Affordable Access

deepdyve-link
Publisher Website

Loss of CHSY1, a secreted FRINGE enzyme, causes syndromic brachydactyly in humans via increased NOTCH signaling.

Authors
  • J, Tian
  • L, Ling
  • M, Shboul
  • Hane Lee
  • B, O Connor
  • B, Merriman
  • Stanley F. Nelson
  • S, Cool
  • Oh, Ababneh
  • A, Al-Hadidy
  • A, Masri
  • H, Hamamy
  • B, Reversade
Type
Published Article
Journal
The American Journal of Human Genetics
Publisher
Elsevier
Volume
87
Issue
6
Pages
768–778
Identifiers
DOI: 10.1016/j.ajhg.2010.11.005
Source
Nelson Lab
License
Unknown

Abstract

We delineated a syndromic recessive preaxial brachydactyly with partial duplication of proximal phalanges to 16.8 Mb over 4 chromosomes. High-throughput sequencing of all 177 candidate genes detected a truncating frameshift mutation in the gene CHSY1 encoding a chondroitin synthase with a Fringe domain. CHSY1 was secreted from patients fibroblasts and was required for synthesis of chondroitin sulfate moieties. Noticeably, its absence triggered massive production of JAG1 and subsequent NOTCH activation, which could only be reversed with a wild-type but not a Fringe catalytically dead CHSY1 construct. In vitro, depletion of CHSY1 by RNAi knockdown resulted in enhanced osteogenesis in fetal osteoblasts and remarkable upregulation of JAG2 in glioblastoma cells. In vivo, chsy1 knockdown in zebrafish embryos partially phenocopied the human disorder; it increased NOTCH output and impaired skeletal, pectoral-fin, and retinal development. We conclude that CHSY1 is a secreted FRINGE enzyme required for adjustment of NOTCH signaling throughout human and fish embryogenesis and particularly during limb patterning.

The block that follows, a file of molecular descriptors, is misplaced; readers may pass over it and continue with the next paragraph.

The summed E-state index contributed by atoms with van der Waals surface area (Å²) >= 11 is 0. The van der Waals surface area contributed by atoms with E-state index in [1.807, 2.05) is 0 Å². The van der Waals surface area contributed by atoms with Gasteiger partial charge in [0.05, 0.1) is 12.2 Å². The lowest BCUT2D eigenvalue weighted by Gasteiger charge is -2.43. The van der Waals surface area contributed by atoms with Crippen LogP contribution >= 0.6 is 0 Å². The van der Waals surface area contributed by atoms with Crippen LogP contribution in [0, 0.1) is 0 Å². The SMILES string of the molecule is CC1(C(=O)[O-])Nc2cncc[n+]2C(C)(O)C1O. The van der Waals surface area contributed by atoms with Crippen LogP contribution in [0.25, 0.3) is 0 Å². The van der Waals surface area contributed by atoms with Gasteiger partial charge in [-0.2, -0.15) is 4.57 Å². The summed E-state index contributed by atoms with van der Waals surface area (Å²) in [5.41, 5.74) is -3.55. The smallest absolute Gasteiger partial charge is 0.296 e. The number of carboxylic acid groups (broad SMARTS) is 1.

Report this publication

Statistics

Seen <100 times